BRUSSELS, May 30 (RT) - NATO member states have just 5% of the air-defense systems required to repel a significant attack in Eastern Europe, according to an internal assessment by the military bloc.

A NATO diplomat told the Financial Times on Wednesday that the shortage of such systems was “one of the biggest holes we have,” and a situation that members of the US-led military organization “can’t deny.”

One of the reasons for the shortage is that Western-designed anti-aircraft weapons are expensive and slow to manufacture, the British newspaper reported. Advances in drone technology are also making long-range strike capability more affordable. This has been seen in the Ukraine conflict, with both sides using relatively cheap unmanned aircraft to attack targets far from the front line.

NATO’s apparent vulnerability in Europe is being exacerbated by disagreements among EU member states about how to address the air-defense deficiency. Germany and France have proposed competing plans, while Poland and Greece are calling for an EU-wide integrated system.

Earlier this week, Bloomberg reported that Berlin and Paris were set to reveal a new compromise on the European Sky Shield Initiative, which German Chancellor Olaf Scholtz originally proposed in 2022. The system would use a combination of US-made Patriot interceptors, Israeli Arrow 3s, and German IRIS-Ts. French criticism of the German plans related its over reliance on weapons sourced from outside of the EU and the exclusion of French-Italian SAMP-Ts.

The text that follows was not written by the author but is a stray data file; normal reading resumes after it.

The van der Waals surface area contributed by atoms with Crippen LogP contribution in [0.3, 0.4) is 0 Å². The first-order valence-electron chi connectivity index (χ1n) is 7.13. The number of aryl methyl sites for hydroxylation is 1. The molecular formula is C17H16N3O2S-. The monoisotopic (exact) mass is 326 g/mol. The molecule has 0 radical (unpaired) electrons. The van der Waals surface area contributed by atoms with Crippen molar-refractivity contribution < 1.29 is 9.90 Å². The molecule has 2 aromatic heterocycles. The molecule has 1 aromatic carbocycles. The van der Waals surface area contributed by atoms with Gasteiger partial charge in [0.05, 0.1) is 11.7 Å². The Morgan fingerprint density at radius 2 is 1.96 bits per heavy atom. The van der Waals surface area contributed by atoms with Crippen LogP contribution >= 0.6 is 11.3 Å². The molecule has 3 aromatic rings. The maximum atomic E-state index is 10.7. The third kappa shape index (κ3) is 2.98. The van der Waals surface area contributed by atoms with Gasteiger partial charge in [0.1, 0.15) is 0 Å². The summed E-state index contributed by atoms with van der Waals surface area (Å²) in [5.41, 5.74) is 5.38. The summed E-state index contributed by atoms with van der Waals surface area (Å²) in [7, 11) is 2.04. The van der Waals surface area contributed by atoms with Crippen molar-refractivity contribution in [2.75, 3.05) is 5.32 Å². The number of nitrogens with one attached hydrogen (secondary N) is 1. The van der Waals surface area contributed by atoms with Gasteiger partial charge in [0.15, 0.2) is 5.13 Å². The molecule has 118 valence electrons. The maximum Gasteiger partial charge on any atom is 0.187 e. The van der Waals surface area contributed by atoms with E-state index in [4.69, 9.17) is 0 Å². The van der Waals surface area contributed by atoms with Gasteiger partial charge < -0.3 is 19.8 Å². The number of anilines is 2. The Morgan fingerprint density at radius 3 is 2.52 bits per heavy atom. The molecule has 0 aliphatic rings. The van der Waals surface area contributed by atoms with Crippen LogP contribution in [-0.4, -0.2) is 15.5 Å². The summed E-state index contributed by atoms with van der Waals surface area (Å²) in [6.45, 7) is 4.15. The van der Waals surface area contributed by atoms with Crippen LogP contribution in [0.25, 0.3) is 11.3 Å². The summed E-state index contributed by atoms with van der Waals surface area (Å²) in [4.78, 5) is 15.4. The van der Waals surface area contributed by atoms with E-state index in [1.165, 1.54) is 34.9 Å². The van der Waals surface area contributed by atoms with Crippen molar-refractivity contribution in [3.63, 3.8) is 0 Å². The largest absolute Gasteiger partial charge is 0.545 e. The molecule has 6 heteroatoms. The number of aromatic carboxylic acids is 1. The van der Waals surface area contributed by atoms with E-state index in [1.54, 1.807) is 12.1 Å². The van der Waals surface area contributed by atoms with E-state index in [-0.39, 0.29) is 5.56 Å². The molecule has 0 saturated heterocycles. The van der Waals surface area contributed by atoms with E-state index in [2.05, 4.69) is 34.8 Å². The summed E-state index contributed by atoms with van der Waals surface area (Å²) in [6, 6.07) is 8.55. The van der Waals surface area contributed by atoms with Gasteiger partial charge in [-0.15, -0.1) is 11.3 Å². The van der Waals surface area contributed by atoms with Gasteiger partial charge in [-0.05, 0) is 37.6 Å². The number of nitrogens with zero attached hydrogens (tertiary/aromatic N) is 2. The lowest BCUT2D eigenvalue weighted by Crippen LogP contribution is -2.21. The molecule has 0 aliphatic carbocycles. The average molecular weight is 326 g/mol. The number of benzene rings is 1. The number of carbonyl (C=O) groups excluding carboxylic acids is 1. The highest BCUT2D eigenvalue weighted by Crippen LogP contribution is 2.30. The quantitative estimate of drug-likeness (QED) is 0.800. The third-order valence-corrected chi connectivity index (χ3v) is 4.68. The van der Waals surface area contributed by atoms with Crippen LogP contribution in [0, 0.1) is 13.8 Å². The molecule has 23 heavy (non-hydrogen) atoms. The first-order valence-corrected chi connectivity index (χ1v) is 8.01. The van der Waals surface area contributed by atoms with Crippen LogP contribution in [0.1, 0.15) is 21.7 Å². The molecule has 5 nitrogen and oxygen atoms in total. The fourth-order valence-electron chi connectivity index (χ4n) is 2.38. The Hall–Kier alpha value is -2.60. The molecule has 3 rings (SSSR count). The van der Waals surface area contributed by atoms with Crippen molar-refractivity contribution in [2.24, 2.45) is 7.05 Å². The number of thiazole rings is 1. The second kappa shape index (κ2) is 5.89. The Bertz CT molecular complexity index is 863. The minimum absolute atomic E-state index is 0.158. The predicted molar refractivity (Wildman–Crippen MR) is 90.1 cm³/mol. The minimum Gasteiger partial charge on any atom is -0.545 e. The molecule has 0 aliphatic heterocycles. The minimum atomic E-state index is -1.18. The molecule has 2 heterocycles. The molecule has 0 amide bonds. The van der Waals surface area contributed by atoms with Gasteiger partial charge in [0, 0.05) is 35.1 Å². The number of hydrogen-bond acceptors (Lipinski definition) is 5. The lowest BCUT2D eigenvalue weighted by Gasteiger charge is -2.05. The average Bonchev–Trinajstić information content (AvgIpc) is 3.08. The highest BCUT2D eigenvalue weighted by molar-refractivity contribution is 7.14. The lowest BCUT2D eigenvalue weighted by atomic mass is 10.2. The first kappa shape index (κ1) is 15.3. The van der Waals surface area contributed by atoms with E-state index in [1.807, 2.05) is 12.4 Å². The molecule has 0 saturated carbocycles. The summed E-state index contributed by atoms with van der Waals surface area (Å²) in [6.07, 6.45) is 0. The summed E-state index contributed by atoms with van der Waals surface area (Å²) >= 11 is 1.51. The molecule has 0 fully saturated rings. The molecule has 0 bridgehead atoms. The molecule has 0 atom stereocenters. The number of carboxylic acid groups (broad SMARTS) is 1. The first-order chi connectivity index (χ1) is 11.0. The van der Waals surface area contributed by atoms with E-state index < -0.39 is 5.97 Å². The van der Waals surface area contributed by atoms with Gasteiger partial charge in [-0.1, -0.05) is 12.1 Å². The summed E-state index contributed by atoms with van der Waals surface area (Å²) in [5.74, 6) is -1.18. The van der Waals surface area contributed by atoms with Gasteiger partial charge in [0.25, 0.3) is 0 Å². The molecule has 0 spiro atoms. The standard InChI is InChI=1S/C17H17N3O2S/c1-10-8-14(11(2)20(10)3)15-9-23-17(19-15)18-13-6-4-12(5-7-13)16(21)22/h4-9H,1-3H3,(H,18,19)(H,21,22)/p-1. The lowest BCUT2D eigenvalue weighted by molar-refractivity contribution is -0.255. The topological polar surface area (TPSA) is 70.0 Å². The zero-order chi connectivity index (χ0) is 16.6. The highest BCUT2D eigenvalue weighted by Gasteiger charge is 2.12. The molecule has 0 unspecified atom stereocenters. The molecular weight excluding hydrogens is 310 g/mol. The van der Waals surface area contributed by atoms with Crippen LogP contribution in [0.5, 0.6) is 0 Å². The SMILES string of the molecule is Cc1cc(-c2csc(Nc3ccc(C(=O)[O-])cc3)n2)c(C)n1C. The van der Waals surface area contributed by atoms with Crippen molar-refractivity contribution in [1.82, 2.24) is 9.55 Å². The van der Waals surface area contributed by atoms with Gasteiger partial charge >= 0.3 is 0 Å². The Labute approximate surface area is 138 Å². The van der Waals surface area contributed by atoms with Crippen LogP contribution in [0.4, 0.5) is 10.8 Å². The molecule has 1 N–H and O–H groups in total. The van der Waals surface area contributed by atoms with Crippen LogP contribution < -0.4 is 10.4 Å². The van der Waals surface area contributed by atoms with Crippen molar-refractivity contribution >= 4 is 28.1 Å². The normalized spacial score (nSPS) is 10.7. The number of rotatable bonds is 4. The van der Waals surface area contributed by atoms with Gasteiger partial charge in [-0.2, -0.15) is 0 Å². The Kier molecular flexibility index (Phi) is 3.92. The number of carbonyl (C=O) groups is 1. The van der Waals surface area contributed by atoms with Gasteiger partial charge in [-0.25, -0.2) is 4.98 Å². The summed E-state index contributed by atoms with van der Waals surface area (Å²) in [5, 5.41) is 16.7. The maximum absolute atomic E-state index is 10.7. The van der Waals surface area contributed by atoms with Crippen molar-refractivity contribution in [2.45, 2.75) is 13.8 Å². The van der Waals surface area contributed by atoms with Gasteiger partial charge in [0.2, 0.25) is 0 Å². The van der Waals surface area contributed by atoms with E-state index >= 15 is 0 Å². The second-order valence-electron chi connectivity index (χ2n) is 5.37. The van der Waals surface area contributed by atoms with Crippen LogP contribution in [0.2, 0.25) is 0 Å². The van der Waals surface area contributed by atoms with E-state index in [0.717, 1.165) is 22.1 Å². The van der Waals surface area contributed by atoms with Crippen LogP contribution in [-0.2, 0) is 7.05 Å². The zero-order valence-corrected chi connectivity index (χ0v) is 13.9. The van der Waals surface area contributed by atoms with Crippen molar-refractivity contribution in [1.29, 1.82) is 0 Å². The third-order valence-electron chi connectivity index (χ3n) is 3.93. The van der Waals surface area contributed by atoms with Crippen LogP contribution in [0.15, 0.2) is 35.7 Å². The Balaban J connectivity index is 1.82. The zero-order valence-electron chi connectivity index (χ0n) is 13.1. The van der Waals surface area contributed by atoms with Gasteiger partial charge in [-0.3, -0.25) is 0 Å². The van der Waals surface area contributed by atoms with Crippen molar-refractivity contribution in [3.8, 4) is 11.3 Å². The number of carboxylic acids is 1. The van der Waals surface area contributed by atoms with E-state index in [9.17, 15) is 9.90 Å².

Western nations have been supplying advanced air-defense systems to Ukraine to bolster its military against Russia. However, the deliveries have been deemed insufficient by Kiev, which has requested more of them to counter Russian long-range capabilities.

Ukraine’s Vladimir Zelensky has estimated on several occasions that his country needs at least five additional Patriot batteries. Germany vowed in April to supply one of these from its own stockpile, while the Netherlands said this week that it had engaged partners to source another one.

Western donors claim they are arming Ukraine because its defeat in the conflict would be followed by a Russian attack on NATO. Officials in Moscow have denied any such intention. Russia perceives the hostilities to be part of a US-initiated proxy war against it, in which the Ukrainians are being used as “cannon fodder.”

Photo from RT